Puller of seas and ruler of women;
All-wise Lunar Mother,
I greet Your celestial jewel
At the waxing of its powers
With a rite in Your honor.
I pray by the Moon,
I pray by the Moon,
I pray by the Moon.

Monday, January 21, 2013

My Quick Guide to Going Vegan (Or Vegetarian)

Actually, I'm not. Please don't throw things at me.
  Last January, I went vegan after watching the documentary Forks Over Knives. I switched over pretty fast because I'm sort of impulsive and very impatient, and gradual shifts just aren't my style. I made the change for health reasons, but switched back about seven months later, wondering if the evidence for going entirely vegan was strong enough. Honestly, I'm still not 100% sure what to make of the evidence that both sides so ferociously present. But I have been able to draw the conclusion that eating significantly less meat than the average American eats is a good, healthy thing. I now eat meat occasionally, but most of the food I fix at home is either vegetarian or vegan. Flexitarian, anyone? There's a label for everything, isn't there? Anyway, I thought I'd share what I thought would be the most helpful tips to someone switching to a vegan/vegetarian lifestyle. Whether it's because of your feelings about animals, or because you think it may benefit your health, I hope these tips help out a little in the transition.

Repeat after me: veggies and legumes. 

If you've never been a particularly adventurous eater, particularly within the world of veggies, now's the time to start. Find lots of recipes with different veggies and various kinds of legumes. These things will be very important to you now. I didn't realize this, and so I basically lived off of pasta and salad for like three months. Not. Good. First off, salad isn't very filling and you'll find yourself feeling like you're being starved and that there must be some fundamental flaw in this vegan thing, when, in actuality, it's your insane version of the vegan thing that is the problem. Second, eating pasta all the time to make up for the lack of sustenance salad provides ain't healthy.

Get cookin.'

If you can't afford to live off of ready-made vegan or vegetarian meals from Whole Foods, you're going to have to cook. This can be tricky if you're not used to doing much cooking, but it's definitely doable. You'll just need to do some planning and keep at it. I like to plan out dinner recipes for a week at a time and then go grocery shopping for that week over the weekend. This keeps things pretty simple. When searching through recipes, if you're fairly new to extensive cooking, need to stay on a budget, or both, look for recipes that don't have too many ingredients. That's a big one for me because I don't have the time or money to be making recipes with twenty ingredients every night. Especially watch out for recipes with four or five fresh spices, as those tend to be pretty pricey(unless you grow them yourself!). I like to browse through Finding Vegan and Pinterest for recipes.

Don't be caught empty-handed.

Carry edible things with you, especially snacks. You're gonna be out and you're gonna get hungry, and there isn't going to be one single thing you can have. So make sure you have some tasty goodness on you so you won't be either starved or tempted. This especially goes for potluck style dinners and events. Bring a veggie-based main dish, and you'll be good to go if there's nothing else there. You may also have to start packing a lunch for school or work if you usually buy from the cafeteria and they don't have meatless options.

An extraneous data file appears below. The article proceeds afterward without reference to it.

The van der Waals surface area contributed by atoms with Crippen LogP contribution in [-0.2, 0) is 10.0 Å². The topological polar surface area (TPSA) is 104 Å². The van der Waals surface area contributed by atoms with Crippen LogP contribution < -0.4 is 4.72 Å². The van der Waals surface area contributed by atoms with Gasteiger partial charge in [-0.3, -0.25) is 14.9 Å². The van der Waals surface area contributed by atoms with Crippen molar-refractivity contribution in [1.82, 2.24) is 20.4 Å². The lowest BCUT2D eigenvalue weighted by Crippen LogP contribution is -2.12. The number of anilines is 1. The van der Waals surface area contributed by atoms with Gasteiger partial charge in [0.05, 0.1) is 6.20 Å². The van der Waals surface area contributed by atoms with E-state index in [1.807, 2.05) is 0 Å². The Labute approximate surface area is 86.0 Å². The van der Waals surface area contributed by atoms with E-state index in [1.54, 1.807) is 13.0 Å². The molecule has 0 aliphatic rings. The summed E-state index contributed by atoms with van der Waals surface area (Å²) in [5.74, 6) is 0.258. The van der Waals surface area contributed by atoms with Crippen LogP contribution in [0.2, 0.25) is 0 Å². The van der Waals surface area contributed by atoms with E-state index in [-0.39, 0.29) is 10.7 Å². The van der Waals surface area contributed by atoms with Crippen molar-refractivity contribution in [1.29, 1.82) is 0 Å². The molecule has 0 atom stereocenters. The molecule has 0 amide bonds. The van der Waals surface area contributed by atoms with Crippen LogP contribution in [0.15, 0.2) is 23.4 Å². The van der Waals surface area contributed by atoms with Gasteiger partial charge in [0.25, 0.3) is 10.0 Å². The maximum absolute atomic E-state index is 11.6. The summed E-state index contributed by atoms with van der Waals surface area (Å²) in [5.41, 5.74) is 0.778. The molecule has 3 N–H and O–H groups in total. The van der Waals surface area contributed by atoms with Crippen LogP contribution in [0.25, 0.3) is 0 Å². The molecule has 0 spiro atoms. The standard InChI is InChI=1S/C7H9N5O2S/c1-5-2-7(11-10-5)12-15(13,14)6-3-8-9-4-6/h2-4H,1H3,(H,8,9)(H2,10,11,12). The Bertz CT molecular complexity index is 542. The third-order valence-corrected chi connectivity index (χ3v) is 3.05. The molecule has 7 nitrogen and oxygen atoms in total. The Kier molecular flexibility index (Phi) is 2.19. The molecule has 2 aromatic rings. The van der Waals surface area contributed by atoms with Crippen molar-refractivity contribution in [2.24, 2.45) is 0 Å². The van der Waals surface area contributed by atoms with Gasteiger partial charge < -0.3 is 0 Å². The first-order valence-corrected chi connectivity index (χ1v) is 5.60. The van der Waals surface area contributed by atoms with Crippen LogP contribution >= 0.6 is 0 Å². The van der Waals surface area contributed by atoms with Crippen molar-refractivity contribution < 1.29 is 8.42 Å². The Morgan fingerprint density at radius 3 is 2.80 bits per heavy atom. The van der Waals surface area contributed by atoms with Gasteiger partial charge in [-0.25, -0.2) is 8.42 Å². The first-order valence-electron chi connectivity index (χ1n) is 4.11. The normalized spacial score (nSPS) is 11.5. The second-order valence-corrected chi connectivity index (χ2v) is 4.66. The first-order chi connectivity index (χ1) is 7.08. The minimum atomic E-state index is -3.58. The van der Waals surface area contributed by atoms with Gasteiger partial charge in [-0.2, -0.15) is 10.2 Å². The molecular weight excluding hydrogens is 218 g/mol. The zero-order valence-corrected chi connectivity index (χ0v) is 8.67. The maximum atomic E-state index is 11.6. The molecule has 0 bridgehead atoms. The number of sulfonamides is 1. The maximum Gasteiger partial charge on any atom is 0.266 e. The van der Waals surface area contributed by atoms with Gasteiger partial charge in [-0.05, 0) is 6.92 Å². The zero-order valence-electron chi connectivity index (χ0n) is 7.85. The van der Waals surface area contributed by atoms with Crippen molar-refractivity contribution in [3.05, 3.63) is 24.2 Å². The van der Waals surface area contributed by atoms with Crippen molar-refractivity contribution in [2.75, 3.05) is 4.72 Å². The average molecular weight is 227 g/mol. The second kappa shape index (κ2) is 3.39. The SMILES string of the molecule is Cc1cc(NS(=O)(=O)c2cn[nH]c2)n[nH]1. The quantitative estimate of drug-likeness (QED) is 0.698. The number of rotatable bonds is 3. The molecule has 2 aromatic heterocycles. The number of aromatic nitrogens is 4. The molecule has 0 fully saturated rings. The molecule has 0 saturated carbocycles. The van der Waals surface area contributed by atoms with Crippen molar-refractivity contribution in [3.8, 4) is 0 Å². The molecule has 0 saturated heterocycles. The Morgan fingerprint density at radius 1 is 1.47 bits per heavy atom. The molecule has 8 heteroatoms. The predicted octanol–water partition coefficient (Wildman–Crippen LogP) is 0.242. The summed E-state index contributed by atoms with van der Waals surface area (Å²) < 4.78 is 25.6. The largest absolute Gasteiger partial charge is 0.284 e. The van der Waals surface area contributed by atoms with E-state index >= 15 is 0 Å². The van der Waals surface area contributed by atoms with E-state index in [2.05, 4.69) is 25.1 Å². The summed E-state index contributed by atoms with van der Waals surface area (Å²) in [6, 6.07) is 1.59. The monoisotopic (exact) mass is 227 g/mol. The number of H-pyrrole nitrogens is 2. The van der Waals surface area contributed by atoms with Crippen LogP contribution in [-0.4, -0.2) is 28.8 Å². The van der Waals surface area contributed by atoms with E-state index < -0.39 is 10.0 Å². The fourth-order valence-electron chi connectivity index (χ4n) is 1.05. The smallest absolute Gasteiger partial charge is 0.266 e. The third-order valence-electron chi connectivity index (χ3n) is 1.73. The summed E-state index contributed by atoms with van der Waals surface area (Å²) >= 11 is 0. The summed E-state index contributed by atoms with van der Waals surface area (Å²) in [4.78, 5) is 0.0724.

They just don't understand!

First, don't be a dick to the people around you. You don't need to convert your hostile Uncle Jimmy to the cause. It's not going to work, and he has as much right to an opinion as you do. Second, don't let other people be dicks to you. If your mother-in-law delights in serving nothing but meat and cheese, it's up to you whether you can make an exception to keep the peace. If not, there's nothing wrong with that. Try to be respectful and explain as nicely as possible, but don't let other people make you feel bad for keeping your commitments.

Find your eating-out hot spots.

Depending on where you live, there may be quite a few vegan/veg-friendly restaurants, or there may be hardly any. Once you figure out the places with veggie options, you'll know what to suggest when going out with friends or family. The best places are places that make it obvious which things are which. You can also get online and do some research on the ingredients of menu items from fast food chains.

Supplement B12.

You'll hear a lot about protein when people find out about your switch. "How do you get enough protein?"  Blah blah blah. Plant foods, including legumes and greens, have protein. B12 is the real concern because you can't get it from plant foods. Luckily, it's easy to find. Just browse the supplement aisle at your local drug store or Walmart. Kris Karr's book Crazy Sexy Diet is a great resource if you're interested in learning more about how to maximize your health on a vegan diet.

Keep an eye on the subs.

You know all those nifty-looking vegan substitutes at your health food store? Vegan mayonnaise, soy cheeses, and soy meats can be intriguing options, but they're not necessarily the best choices when it comes to health, as many of them are highly processed. Try making your own instead, or use them sparingly. Some people recommend using them as a transition tool, and cutting down on them eventually. Nutritional yeast is a completely healthy alternative to Parmesan cheese, though. (I know, I know. My husband says we really need to work on naming things. Doesn't sound all that appealing, huh? Sort of like textured vegetable protein...oh well.)

Don't give vegan cookies a bad name.

One last thing. You'll happen upon some "vegan cookies." They'll taste like someone barfed up beans and then added some mashed banana and rolled it all out into sticky little balls. It'll make you think you're never gonna be able to eat a decent dessert again, but it's all LIES. I honestly don't know why these exist when fluffy, amazing vegan cookies exist in the same world. Check out Vegan Cookies Invade Your Cookie Jar. Non-vegans think they're awesome and have no clue they're vegan. Honest. You'll thank me for that tip.

   Those are the main things I think you deserve/need to know as you head off into this exciting new world, and I know you guys can figure out the rest and make it from there.

  Happy Veggin'!